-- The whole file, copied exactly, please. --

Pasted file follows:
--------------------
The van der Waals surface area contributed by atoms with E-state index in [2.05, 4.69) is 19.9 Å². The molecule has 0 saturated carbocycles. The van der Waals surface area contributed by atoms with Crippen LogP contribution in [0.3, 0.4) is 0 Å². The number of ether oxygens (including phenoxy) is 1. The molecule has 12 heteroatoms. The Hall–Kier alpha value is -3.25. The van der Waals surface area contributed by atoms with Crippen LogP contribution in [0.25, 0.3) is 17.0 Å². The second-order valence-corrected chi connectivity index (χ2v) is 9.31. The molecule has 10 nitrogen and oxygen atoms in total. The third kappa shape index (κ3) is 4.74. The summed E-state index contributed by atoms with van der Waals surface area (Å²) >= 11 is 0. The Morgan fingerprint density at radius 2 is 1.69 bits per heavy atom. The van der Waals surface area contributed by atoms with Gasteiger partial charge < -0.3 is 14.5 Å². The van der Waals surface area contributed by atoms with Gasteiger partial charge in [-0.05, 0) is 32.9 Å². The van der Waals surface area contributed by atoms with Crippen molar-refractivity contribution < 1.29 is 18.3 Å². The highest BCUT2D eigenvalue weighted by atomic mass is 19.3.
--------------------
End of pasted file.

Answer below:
The van der Waals surface area contributed by atoms with E-state index in [2.05, 4.69) is 19.9 Å². The molecule has 0 saturated carbocycles. The van der Waals surface area contributed by atoms with Crippen LogP contribution in [0.3, 0.4) is 0 Å². The number of ether oxygens (including phenoxy) is 1. The molecule has 12 heteroatoms. The Hall–Kier alpha value is -3.25. The van der Waals surface area contributed by atoms with Crippen LogP contribution in [0.25, 0.3) is 17.0 Å². The second-order valence-corrected chi connectivity index (χ2v) is 9.31. The molecule has 10 nitrogen and oxygen atoms in total. The third kappa shape index (κ3) is 4.74. The summed E-state index contributed by atoms with van der Waals surface area (Å²) >= 11 is 0. The Morgan fingerprint density at radius 2 is 1.69 bits per heavy atom. The van der Waals surface area contributed by atoms with Gasteiger partial charge < -0.3 is 14.5 Å². The van der Waals surface area contributed by atoms with Gasteiger partial charge in [-0.05, 0) is 32.9 Å². The van der Waals surface area contributed by atoms with Crippen molar-refractivity contribution < 1.29 is 18.3 Å². The highest BCUT2D eigenvalue weighted by atomic mass is 19.3.